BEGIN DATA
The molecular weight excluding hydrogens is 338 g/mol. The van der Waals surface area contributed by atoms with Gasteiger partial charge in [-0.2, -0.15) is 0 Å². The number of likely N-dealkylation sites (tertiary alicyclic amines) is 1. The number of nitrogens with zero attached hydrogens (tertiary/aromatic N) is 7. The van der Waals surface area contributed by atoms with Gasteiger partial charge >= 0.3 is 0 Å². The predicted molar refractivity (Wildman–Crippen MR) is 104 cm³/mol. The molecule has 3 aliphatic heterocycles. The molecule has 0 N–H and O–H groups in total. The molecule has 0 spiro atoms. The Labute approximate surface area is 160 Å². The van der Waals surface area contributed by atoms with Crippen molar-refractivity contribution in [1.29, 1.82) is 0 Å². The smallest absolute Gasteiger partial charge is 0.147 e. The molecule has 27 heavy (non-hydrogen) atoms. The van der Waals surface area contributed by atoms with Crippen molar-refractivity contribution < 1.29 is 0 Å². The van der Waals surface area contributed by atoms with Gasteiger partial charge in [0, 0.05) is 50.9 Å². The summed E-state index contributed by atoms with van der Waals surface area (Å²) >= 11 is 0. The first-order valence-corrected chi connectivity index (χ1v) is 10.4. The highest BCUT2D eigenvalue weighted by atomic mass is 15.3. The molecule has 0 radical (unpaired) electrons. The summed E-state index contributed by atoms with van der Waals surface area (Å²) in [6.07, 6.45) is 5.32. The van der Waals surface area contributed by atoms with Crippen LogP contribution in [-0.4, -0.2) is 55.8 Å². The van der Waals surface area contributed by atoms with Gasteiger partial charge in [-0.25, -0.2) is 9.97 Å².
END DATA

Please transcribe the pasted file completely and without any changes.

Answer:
The molecular weight excluding hydrogens is 338 g/mol. The van der Waals surface area contributed by atoms with Gasteiger partial charge in [-0.2, -0.15) is 0 Å². The number of likely N-dealkylation sites (tertiary alicyclic amines) is 1. The number of nitrogens with zero attached hydrogens (tertiary/aromatic N) is 7. The van der Waals surface area contributed by atoms with Gasteiger partial charge >= 0.3 is 0 Å². The predicted molar refractivity (Wildman–Crippen MR) is 104 cm³/mol. The molecule has 3 aliphatic heterocycles. The molecule has 0 N–H and O–H groups in total. The molecule has 0 spiro atoms. The Labute approximate surface area is 160 Å². The van der Waals surface area contributed by atoms with Crippen molar-refractivity contribution in [1.29, 1.82) is 0 Å². The smallest absolute Gasteiger partial charge is 0.147 e. The molecule has 27 heavy (non-hydrogen) atoms. The van der Waals surface area contributed by atoms with Crippen molar-refractivity contribution < 1.29 is 0 Å². The van der Waals surface area contributed by atoms with Gasteiger partial charge in [0, 0.05) is 50.9 Å². The summed E-state index contributed by atoms with van der Waals surface area (Å²) >= 11 is 0. The first-order valence-corrected chi connectivity index (χ1v) is 10.4. The highest BCUT2D eigenvalue weighted by atomic mass is 15.3. The molecule has 0 radical (unpaired) electrons. The summed E-state index contributed by atoms with van der Waals surface area (Å²) in [6.07, 6.45) is 5.32. The van der Waals surface area contributed by atoms with Crippen LogP contribution in [-0.4, -0.2) is 55.8 Å². The van der Waals surface area contributed by atoms with Gasteiger partial charge in [-0.25, -0.2) is 9.97 Å².